How to Character - Tips to make everyone's life more awesome
I’m assuming you’ve read or at least glanced through the “Creating a Shadowrunner” section of the Core book before getting here. If you haven’t, you should probably do that first.
First things first, the Core rulebook has some serious editing issues, and Catalyst has published Errata for it. For character creation, the most important ones are:
- Trolls lifestyle costs are 2x, not 1.5x
- Dwarves get Thermographic Vision
- Mystic Adept Power Points cost 5 Karma, not 2, taking them from “Crazy OP” to “meh”
All of the errata should already be accounted for in the latest version of Chummer5, if you’re using that.
House Chargen Rules
Some of these are meant to work around the fiddlier parts of the Shadowrun rule-set, and others are meant to help develop characters more fully.
- You don’t need to obsess over tracking ammunition. Normal ammo is “free” and already reflected in your pay.
- If you want specialty ammo, you’ll need to track it yourself. I don’t care how precisely, as long as the net result is that characters using more expensive ammo have comparatively lighter pockets. You can take a discount of 20¥ on any specialty ammunition rounds, since normal ammo is free. I won’t nitpick the bullet counts on special ammo. If during a run you find you accidentally bought 10 too few tracer rounds, you don’t run out – just remember to spend some cash later to make up the difference.
- Contacts can’t have a total Connection+Loyalty rating over 8. You can’t be BFFs with the CEO of a Megacorp, no matter how charismatic you are.
- No, you can’t take the Exceptional Attribute or Aptitude qualities. They’re dull and min-maxy.
- Most Qualities and any number above 3 on your character sheet need to be explained, at least briefly, by your backstory. I plan to run very character driven adventures, so I want to know how you came to be such a badass, 6-skill Gymnast, how you got to know that Connection 5 corporate manager, or why you’re Prejudiced against Elves.
- If gear’s availability is above 8, it’s probably not easy to come by. I don’t care about non-restricted items. If it’s just a digit and the availability is 12 or less, you’re fine.
- If it’s over 8R, you might need a license for it, or I might ask you to explain how you got it off the books. That doesn’t have to be elaborate – “Contact X pointed me to a shady street doc” can suffice.
- If it’s over 8F it may cost more than the printed value, depending on your contacts and/or your Negotiation skill. Let me know about these in advance and I’ll tell you what the markup is.
The Things I Really Care About
The most important thing to me is your character’s backstory. I want to know who they are, and why they run the shadows. Born in the slums? Black stain on your reputation, keeping you from taking legal work? Anarchist at heart? There are a lot of reasons characters live the lives they do, and I want to know yours. I fully intend to write sub-plots for each character, so the more fleshed out and interesting your backstory is the more interesting a story I can write for you.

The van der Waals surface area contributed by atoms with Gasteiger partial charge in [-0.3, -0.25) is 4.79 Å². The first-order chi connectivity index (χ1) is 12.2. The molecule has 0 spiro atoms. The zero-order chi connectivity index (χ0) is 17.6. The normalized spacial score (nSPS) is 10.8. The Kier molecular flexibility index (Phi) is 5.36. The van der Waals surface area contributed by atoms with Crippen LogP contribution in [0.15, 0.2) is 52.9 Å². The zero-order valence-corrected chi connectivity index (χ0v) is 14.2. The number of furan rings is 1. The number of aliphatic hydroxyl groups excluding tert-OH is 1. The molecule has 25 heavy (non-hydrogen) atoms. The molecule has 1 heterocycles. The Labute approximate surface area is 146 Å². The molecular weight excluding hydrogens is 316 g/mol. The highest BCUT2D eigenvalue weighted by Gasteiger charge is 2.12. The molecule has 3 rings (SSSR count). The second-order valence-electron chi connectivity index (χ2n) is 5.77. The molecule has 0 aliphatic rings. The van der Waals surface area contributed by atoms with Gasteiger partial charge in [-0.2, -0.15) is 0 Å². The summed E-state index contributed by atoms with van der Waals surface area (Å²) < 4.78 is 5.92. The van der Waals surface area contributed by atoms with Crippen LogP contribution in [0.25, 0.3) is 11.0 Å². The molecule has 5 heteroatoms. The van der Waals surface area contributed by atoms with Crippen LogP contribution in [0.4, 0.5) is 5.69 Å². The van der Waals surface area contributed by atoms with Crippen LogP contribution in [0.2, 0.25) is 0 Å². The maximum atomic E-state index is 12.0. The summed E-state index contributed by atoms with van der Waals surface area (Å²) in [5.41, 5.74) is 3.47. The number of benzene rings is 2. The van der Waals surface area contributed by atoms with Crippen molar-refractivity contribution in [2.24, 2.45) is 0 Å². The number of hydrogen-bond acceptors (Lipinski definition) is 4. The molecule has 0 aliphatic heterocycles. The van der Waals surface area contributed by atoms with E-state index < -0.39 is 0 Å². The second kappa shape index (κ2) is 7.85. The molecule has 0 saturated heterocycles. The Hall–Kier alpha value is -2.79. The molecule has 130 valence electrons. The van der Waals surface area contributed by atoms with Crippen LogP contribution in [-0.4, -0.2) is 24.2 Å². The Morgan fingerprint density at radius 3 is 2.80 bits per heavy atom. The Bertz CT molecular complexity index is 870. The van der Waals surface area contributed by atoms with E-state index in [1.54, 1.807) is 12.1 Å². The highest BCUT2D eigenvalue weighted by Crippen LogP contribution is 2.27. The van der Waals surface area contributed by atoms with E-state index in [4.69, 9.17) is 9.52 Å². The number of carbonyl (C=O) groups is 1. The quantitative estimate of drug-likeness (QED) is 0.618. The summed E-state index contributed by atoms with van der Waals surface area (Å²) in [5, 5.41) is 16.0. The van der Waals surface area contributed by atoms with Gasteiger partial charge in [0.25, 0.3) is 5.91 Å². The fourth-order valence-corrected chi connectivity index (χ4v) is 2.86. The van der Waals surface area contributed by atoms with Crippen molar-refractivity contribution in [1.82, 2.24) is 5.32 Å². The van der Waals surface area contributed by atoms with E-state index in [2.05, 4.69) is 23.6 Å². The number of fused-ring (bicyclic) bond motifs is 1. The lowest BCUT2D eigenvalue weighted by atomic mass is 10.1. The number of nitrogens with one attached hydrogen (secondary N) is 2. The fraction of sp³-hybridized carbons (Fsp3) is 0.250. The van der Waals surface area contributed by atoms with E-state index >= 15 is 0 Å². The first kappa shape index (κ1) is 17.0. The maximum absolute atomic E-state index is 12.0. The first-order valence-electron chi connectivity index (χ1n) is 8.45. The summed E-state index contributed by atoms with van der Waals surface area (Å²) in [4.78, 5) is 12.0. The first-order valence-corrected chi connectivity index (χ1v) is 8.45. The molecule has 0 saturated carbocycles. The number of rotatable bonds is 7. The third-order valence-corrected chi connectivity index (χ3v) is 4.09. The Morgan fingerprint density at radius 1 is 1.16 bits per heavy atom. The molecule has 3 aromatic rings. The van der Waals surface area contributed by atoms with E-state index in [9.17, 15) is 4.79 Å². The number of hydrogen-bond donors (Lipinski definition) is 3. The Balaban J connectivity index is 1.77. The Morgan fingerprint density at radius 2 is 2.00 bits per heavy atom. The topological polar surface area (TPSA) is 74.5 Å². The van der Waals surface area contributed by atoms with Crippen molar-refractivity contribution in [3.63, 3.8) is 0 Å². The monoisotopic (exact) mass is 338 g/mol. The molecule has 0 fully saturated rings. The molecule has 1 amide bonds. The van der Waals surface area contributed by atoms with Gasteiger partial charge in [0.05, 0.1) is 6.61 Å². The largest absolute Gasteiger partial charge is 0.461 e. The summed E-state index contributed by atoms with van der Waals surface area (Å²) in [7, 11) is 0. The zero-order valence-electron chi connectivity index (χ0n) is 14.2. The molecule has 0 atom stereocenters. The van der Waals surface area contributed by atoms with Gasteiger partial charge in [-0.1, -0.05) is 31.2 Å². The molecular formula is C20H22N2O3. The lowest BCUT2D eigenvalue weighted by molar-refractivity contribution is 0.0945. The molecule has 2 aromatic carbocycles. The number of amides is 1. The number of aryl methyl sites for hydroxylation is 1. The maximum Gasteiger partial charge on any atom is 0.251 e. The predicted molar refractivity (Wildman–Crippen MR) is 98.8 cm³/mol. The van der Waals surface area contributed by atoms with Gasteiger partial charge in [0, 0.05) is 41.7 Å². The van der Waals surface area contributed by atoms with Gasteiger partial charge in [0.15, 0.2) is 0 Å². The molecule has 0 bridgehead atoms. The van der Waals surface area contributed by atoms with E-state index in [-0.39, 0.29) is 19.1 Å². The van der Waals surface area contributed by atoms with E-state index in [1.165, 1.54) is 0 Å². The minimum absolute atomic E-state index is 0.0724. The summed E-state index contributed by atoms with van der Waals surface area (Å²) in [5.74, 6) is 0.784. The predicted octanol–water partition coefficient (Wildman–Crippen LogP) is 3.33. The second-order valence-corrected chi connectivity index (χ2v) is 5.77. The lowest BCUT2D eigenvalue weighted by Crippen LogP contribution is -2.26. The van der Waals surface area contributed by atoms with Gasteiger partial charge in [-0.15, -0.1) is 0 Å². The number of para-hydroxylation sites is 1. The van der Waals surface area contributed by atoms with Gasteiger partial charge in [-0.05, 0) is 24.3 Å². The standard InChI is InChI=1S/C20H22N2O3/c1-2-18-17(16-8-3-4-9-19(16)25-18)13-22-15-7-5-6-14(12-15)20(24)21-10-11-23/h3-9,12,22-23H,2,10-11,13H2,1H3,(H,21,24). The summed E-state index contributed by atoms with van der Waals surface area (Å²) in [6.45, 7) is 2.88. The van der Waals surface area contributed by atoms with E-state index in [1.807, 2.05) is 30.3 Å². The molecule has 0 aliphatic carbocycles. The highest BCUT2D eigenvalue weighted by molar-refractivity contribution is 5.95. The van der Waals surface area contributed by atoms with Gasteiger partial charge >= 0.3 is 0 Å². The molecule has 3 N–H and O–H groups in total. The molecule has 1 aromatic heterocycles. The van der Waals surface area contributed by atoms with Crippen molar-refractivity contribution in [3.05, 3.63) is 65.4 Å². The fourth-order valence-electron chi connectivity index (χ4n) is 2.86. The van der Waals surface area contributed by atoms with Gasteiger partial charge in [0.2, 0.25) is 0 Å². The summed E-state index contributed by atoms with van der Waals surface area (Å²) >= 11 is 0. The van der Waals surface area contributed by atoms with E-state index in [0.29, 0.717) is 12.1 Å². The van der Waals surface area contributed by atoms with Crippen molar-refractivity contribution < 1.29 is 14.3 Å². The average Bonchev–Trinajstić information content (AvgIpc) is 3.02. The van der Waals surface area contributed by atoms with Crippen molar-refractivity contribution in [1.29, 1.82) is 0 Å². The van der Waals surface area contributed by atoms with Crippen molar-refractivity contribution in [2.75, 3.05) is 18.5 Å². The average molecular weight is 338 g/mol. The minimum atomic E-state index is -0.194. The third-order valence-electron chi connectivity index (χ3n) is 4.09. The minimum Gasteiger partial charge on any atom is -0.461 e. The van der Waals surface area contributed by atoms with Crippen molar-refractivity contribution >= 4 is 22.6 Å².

The second most important thing is your Contacts. The more points you put into a contact, the more information I need you to give me about them. Their personalities, skills, and relationship with your character are going to become important to how the game plays out. I also have to build characters for them and roleplay their interactions with you, so the more you can help me out with the important Contacts in your character’s life, the better.
The rest? Eh. It’s all numbers on a sheet designed to help us throw dice and get whatever degree of ‘realism’ we want, whatever that means. Backstory and Contacts are what’ll build our story.
- Give your character a Street name. The name you go by on the job tells everyone a lot about how you work in just a few words, be it “Tiger Lord” or “Zelda.”
- Consult with the other players. Feel free to form pre-campaign relationships between your characters and intertwine your backstories. Also, you should probably share your high level concept with everyone early so we don’t end up with 3 Mages and 4 Deckers. That being said, some skill overlap between characters is a good idea. Hacking, Ritual Spellcasting, or pulling off a long con is always easier as a teamwork test.
- Don’t make a “Loner” character. If you run off and do things alone, then I can only spend half as much time on it as I can with two characters who go execute a plan together. I like brooding, melodramatic characters as much as the next guy, but with as many players as we may have a loner won’t get a lot of “spotlight time” from me. At least pre-establish a relationship with one other PC if you want to go the “loner” route so you have someone in your party you’re willing to work with at the start.
- There are no “classes” in Shadowrun. The 6 “types” in the rulebook are rough guidelines. Your character should be good at more than just one thing, otherwise life may become very difficult for them very quickly.
- Consider Multiple SINs. Even if you took a negative quality and have a real one, consider grabbing a fake. You wouldn’t want those weapons you left at the scene of the crime to be tracked to the same identity that pays your rent, would you?
- Consider DocWagon. I don’t like killing characters, so you can always burn edge if you want to not die, but burning edge to cheat death doesn’t mean you won’t experience some nasty side effects. It’s only 5,000¥/year to avoid permanent brain damage from that time you should by all rights have bled out behind a dumpster.